Closing the gap between Polypropylene and Polyamide Composites with New Silane Grafting & Crosslinking Technology from Dow Corning
Polypropylene grafting with α,β-unsaturated carboxylic functional-silanes by melt reactive extrusion processing in presence of free radical initiator was demonstrated while preventing significantly undesired degradation. Such modified PP was then used for enabling crosslinking into an injected part of neat PP resin, and enhanced coupling in glass- or cellulose-fibers reinforced PP composites. After testing composites at high temperatures (80-120°C), significant improvements were seen on tensile, flexural, and impact resistances – in particular stability upon heat, water and oil aging. Relevance of this work will be discussed against applications in Automotive, Appliance, and Building where glass-fibers reinforced polyamide or polyester is often over-engineered.
PRODUCTION OF A FUNCTIONAL 3D – PLASTIC PANE
In the last few years the use of plastics as a replacement of glass has increased many times over. Especially in the automotive industry more and more panorama roofs and side windows will be made out of polycarbonate and PMMA in the near future. Major advantages are a weight reduction and an improved processability in regards of the three-dimensionality . The integration of certain functions in these plastic panes is the next step towards manufacturing innovative plastic products. This research project is about the integration of an electrochromic system which is able to change its color and therefore its level of transparency by applying a voltage.
SYNTHESIS OF ELASTOMERIC PHENOLIC RESINS WITH IMPROVED TOUGHNESS AND FLEXIBILITY
Novel phenolic resins (PF) with improved fracture toughness and flexibility properties were synthesised and evaluated. A first modification consisted in the copolymerization of Phenol with a natural renewable component (Cardanol) during the synthesis of PF resins (CPF). An increases in the content of Cardanol resulted in a proportional increases in the flexural strength and in the fracture toughness together with a decreases in the flexural modulus of the cured CPF/PF blended resins. Further increased plasticizing and toughening effect was observed by the blending of the CPF/PF resins with propylene glycol (PG).
DETERMINING THE MORPHOLOGY OF CHEMICALLY FOAMED PIPE COATING USING IMAGE SEGMENTATION
A method for rapidly characterizing the shape, size and distribution of bubbles in foam has been developed. The method is based on the extraction of bubble shapes from high resolution images of microscopy slices of the foam, using image segmentation. The foam studied is the 30 mm thick high impact polystyrene coating of a thermally insulated pipe. The coating is applied using extrusion with a chemical foaming agent and the image segmentation provides a dataset with the ellipse fit of 500.000 bubbles.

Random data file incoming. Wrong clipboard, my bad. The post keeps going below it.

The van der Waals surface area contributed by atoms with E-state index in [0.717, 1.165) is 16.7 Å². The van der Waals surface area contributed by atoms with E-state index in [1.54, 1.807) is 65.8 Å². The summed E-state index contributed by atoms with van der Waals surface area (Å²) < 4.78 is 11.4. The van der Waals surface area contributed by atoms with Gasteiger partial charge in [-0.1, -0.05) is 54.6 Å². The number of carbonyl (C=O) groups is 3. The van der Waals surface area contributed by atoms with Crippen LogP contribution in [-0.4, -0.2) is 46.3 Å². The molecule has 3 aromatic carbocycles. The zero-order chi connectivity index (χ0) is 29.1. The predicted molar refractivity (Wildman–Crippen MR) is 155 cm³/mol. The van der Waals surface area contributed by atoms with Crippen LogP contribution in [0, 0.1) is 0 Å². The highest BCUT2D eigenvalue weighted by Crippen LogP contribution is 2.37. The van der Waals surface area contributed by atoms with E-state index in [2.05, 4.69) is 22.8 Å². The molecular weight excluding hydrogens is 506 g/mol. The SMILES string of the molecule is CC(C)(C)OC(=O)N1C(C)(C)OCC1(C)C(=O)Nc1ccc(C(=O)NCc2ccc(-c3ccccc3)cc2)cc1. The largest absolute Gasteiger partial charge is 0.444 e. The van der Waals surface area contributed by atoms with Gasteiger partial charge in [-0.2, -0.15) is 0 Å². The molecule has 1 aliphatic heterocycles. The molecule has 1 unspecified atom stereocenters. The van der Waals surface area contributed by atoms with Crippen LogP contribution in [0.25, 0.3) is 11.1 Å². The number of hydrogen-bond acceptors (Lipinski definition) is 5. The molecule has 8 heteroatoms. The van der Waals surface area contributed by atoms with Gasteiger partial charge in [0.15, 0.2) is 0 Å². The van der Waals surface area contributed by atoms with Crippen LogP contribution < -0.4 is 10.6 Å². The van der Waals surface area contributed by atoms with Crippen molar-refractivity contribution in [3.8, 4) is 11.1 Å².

SIMULATION AND EXPERIMENT FOR SHEET METAL BENDING WITH RUBBER PADS
The paper presents a theoretical and, at the same time, an experimental approach to sheet bending with pads made of rubberlike materials. Numerical simulation for V bending was carried out by using the ABAQUS/Standard software package. The program takes into account the following: sheet material, pad material, punch stroke and punch radius. The theoretical results are compared with experiments in order to determine whether the numerical simulation is close to reality and whether it gives correct information about the process even in the area that can’t be reached by experiments. Some statistical tests were performed in order to validate the results. Moreover, a proposal for replacing rubber with plasticized PVC using two different recipes was made.
LOOK UPSTREAM TO AVOID ‘GIGO’ PITFALLS IN EXTRUSION
The American phrase ‘garbage in, garbage out’ (GIGO for short) succinctly describes a problem often faced by plastics extrusion processors worldwide: No matter how well an extruder extrudes, its output will not be on-spec if the input blend is off-spec. When formulation problems do arise, the on-line proportioning system draws initial troubleshooting focus. But the problem itself (or its underlying cause) may lie elsewhere, farther upstream. This presentation systematically addresses the major process operations prior to extrusion (and beyond to include the materials themselves) in an effort to indentify and avoid the various pitfalls that may plague reliably accurate formulation.
3-D COMPUTER SIMULATION IN MICRO- AND NANO-MOLDING
3-dimensional FEM simulation was performed to clarify the mechanism on surface replication in micro-injection molding and thermal nanoimprinting. Especially the filling behavior into micro- and nano-surface features was discussed in comparison with the experimental results. The simulation results and the experimental results of injection molding show possibility of the generation of air traps in the filling stage and it is considered that those air traps have a strong relation with replication shape and replication rate. The simulation results of thermal imprinting clarified penetration behavior of polymer melt into nanosurface feature and show that the aspect ratio of the cavity and imprinting pressure influenced flow behavior in thermal imprinting.
CBT AS A NOVEL MATRIX MATERIAL AND ITS PROCESSING TECHNIQUES FOR COMPOSITES
Cyclic butylene terephthalate (CBT) is a novel thermoplastic matrix material for composites. Besides its low viscosity (0,02 Pas) and superior mechanical properties CBT has some other advantages over conventional matrix materials. During its polymerization no by-product is being made and it is easy to recycle. But processing of CBT is complicated and may results in a brittle material. Polycaprolactone (PCL) as an additive for CBT will also be introduced to increase toughness. In this paper the proper amount of PCL is determined to obtain a ductile material and a method is described how to fabricate prepregs and composites.